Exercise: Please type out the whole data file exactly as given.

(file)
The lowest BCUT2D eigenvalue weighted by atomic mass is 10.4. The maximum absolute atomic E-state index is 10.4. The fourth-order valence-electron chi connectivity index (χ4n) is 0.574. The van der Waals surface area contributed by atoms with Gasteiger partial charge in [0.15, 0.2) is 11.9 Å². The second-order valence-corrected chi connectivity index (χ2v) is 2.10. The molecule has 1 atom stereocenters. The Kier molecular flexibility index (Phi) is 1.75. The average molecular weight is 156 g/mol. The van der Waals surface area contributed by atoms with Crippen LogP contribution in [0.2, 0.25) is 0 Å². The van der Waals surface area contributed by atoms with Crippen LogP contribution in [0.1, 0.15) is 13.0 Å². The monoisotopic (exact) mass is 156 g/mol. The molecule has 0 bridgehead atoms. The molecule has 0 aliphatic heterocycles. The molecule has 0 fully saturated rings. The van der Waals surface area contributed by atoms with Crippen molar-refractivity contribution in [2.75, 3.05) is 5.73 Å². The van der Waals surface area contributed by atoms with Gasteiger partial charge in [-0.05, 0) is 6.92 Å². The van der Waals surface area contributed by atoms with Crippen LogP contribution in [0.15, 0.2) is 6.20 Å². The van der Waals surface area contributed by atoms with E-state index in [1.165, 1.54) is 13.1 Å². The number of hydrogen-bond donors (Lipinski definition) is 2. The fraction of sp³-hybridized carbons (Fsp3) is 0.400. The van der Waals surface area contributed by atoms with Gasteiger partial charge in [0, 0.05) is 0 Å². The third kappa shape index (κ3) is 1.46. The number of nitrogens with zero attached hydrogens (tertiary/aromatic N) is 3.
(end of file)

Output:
The lowest BCUT2D eigenvalue weighted by atomic mass is 10.4. The maximum absolute atomic E-state index is 10.4. The fourth-order valence-electron chi connectivity index (χ4n) is 0.574. The van der Waals surface area contributed by atoms with Gasteiger partial charge in [0.15, 0.2) is 11.9 Å². The second-order valence-corrected chi connectivity index (χ2v) is 2.10. The molecule has 1 atom stereocenters. The Kier molecular flexibility index (Phi) is 1.75. The average molecular weight is 156 g/mol. The van der Waals surface area contributed by atoms with Crippen LogP contribution in [0.2, 0.25) is 0 Å². The van der Waals surface area contributed by atoms with Crippen LogP contribution in [0.1, 0.15) is 13.0 Å². The monoisotopic (exact) mass is 156 g/mol. The molecule has 0 bridgehead atoms. The molecule has 0 aliphatic heterocycles. The molecule has 0 fully saturated rings. The van der Waals surface area contributed by atoms with Crippen molar-refractivity contribution in [2.75, 3.05) is 5.73 Å². The van der Waals surface area contributed by atoms with Gasteiger partial charge in [-0.05, 0) is 6.92 Å². The van der Waals surface area contributed by atoms with Crippen LogP contribution in [0.15, 0.2) is 6.20 Å². The van der Waals surface area contributed by atoms with E-state index in [1.165, 1.54) is 13.1 Å². The number of hydrogen-bond donors (Lipinski definition) is 2. The fraction of sp³-hybridized carbons (Fsp3) is 0.400. The van der Waals surface area contributed by atoms with Gasteiger partial charge in [0, 0.05) is 0 Å². The third kappa shape index (κ3) is 1.46. The number of nitrogens with zero attached hydrogens (tertiary/aromatic N) is 3.